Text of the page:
Is it 3fg? if so it should only be used in very light loads in a 58.
Max loads forth also depend on the manufacturer of the gun and the strength and quality of the breech and barrel steel.
I read posts on the net about using 200 grain loads of super whup butt powder with $4.00 plastic tipped bullets in guns that aren't intended for loads even a quarter of what is being suggested. 40 years ago there was some real muzzle loading junk sold to the public. Some of it isn't fit for 50 grains of black powder and a patched round ball.
You didn't say what make of gun. Go by what the manufacturer suggests. Most manufacturers have loads listed on line, but keep in mind that triple 7 is about 15% hotter in pressure than comparable black powder. Max loads are nearly worthless and usually are far from the most accurate. It is a "Do not exceed" guide.
Keep in mind that 54 and over caliber guns do not follow the same pressure curves as smaller caliber guns. Even with round balls, very high pressures occur rather quickly as charges are boosted up wards.
The stuff is very hard to ignite in a flintlock anyway, if you have a flinter, you may just want to sell it or give it away.
Assuming you have a modern made 58, and percussion, I still would not exceed 60 grains with a round ball and just use it for plinking. Yes I am being over cautious. I have seen guns that blew up with mild target loads because they were short started. Not pretty.
I use Triple 7 in my TC inline 58 caliber and measure by weight not volume and have zero problems with it..I find the lighter loads like 80-100 grains offer best accuracy.3F would be a little more pressure then 2F but it should not damage the gun..TC makes quality steel and I own many TC rifles with zero problems.I rarely use round balls anymore but use sabotted bullets which are heavier..
Most of the substitutes are made to be measured by volume equal to black powder loads. Measuring by weight could prove disastrous for a powder that is lighter than black powder. For instance a volume for volume black powder and pyrodex are very similar, but Pyrodex weighs only about 75% per unit of volume as black powder. Measuring actual 100 grains of Pyrodex would be closer to the pressure of 125 grains of black powder. Since trip 7 is already about 15% "hotter" weighing out charges to equal weight of black powder could prove very dangerous. (I just don't know how trip 7 compares in weight to black powder, lighter, heavier or the same) I know when pyrodex first came out, Hogdon was very clear about using it volume for volume the same as black powder and warned against weight measurement to avoid overloading problems.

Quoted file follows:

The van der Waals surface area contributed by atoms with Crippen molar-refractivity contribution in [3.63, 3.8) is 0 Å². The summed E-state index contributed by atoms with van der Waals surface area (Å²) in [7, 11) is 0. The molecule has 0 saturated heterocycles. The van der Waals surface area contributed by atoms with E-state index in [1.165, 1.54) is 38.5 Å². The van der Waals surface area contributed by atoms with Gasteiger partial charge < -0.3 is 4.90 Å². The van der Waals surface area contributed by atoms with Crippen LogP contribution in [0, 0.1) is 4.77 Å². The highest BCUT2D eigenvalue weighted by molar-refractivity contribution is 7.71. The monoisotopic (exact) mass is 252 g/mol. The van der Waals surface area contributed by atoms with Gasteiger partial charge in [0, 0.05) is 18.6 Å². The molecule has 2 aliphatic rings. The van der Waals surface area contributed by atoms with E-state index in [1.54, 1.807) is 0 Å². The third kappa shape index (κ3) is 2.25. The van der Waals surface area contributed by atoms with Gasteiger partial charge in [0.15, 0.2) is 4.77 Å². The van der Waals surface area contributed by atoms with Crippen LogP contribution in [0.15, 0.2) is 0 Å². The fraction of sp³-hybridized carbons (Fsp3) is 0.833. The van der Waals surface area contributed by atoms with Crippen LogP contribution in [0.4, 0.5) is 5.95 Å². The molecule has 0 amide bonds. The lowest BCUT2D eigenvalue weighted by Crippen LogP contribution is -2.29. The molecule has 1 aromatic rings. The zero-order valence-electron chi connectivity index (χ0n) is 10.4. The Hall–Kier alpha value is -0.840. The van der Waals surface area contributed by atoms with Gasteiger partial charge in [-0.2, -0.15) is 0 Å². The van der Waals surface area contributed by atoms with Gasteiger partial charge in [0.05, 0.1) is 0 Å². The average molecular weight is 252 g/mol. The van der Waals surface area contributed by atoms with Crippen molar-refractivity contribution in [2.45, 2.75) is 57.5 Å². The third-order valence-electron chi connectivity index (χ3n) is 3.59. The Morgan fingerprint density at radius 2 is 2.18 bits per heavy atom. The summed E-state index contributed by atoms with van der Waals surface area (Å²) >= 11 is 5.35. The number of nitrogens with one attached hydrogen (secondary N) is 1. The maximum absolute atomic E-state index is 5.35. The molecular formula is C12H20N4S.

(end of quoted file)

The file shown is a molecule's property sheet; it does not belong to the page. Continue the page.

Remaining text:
I'll have to dig out some powders and weigh the differences.
54 flint 1. Is your green mountain barrel 1 inch ACF? 15/16ths? 1.125 inches? that determines barrel wall thickness. Often the weakest point of the breech is the barrel wall at the point where the threads meet the barrel bore. Worse yet, I have heard ugly rumors about GM using helicoils to keep the threads tight. (It is a short cut method to tighten sloppy threads.) As I recall, trip 7 comes in different granulations like black powder does. Using 3fg trip 7 would develop significantly more pressure than your usual 2fg black, unless you reduce charges accordingly. That's why I suggested a very low plinking charge of 50 or 60 grains.
54Flint,I weigh my charges but the powder is sold to be measured by volume..I have had no problem doing it this way..I find the lighters loads are the most accurate..I just always measured by powder scale..I do not own any powder measures by volume..I have never blew up a gun..